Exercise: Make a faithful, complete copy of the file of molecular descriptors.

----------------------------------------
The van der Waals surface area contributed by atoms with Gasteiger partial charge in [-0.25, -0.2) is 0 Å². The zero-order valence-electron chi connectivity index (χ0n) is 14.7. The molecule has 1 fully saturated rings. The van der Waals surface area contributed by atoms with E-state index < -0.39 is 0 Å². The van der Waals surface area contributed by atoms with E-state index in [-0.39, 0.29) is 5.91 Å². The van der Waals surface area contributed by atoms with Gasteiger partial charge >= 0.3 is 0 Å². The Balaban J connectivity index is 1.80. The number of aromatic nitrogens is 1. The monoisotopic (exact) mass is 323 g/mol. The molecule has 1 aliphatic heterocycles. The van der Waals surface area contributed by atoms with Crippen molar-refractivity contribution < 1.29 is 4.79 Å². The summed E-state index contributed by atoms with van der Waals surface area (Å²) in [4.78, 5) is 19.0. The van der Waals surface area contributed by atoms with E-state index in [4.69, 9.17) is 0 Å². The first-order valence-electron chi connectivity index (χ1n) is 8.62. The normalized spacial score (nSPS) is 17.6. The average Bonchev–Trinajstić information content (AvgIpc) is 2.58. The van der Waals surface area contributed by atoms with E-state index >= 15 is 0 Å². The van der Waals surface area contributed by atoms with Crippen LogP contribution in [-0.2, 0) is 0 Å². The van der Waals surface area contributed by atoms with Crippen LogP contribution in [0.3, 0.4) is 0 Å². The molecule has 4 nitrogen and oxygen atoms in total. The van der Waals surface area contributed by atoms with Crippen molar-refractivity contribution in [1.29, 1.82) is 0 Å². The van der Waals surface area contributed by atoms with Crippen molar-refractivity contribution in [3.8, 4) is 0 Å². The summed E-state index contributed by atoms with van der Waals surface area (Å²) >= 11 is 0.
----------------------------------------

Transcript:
The van der Waals surface area contributed by atoms with Gasteiger partial charge in [-0.25, -0.2) is 0 Å². The zero-order valence-electron chi connectivity index (χ0n) is 14.7. The molecule has 1 fully saturated rings. The van der Waals surface area contributed by atoms with E-state index < -0.39 is 0 Å². The van der Waals surface area contributed by atoms with E-state index in [-0.39, 0.29) is 5.91 Å². The van der Waals surface area contributed by atoms with Gasteiger partial charge >= 0.3 is 0 Å². The Balaban J connectivity index is 1.80. The number of aromatic nitrogens is 1. The monoisotopic (exact) mass is 323 g/mol. The molecule has 1 aliphatic heterocycles. The van der Waals surface area contributed by atoms with Crippen molar-refractivity contribution < 1.29 is 4.79 Å². The summed E-state index contributed by atoms with van der Waals surface area (Å²) in [4.78, 5) is 19.0. The van der Waals surface area contributed by atoms with E-state index in [4.69, 9.17) is 0 Å². The first-order valence-electron chi connectivity index (χ1n) is 8.62. The normalized spacial score (nSPS) is 17.6. The average Bonchev–Trinajstić information content (AvgIpc) is 2.58. The van der Waals surface area contributed by atoms with E-state index >= 15 is 0 Å². The van der Waals surface area contributed by atoms with Crippen LogP contribution in [-0.2, 0) is 0 Å². The van der Waals surface area contributed by atoms with Crippen LogP contribution in [0.3, 0.4) is 0 Å². The molecule has 4 nitrogen and oxygen atoms in total. The van der Waals surface area contributed by atoms with Crippen molar-refractivity contribution in [1.29, 1.82) is 0 Å². The van der Waals surface area contributed by atoms with Crippen molar-refractivity contribution in [3.8, 4) is 0 Å². The summed E-state index contributed by atoms with van der Waals surface area (Å²) >= 11 is 0.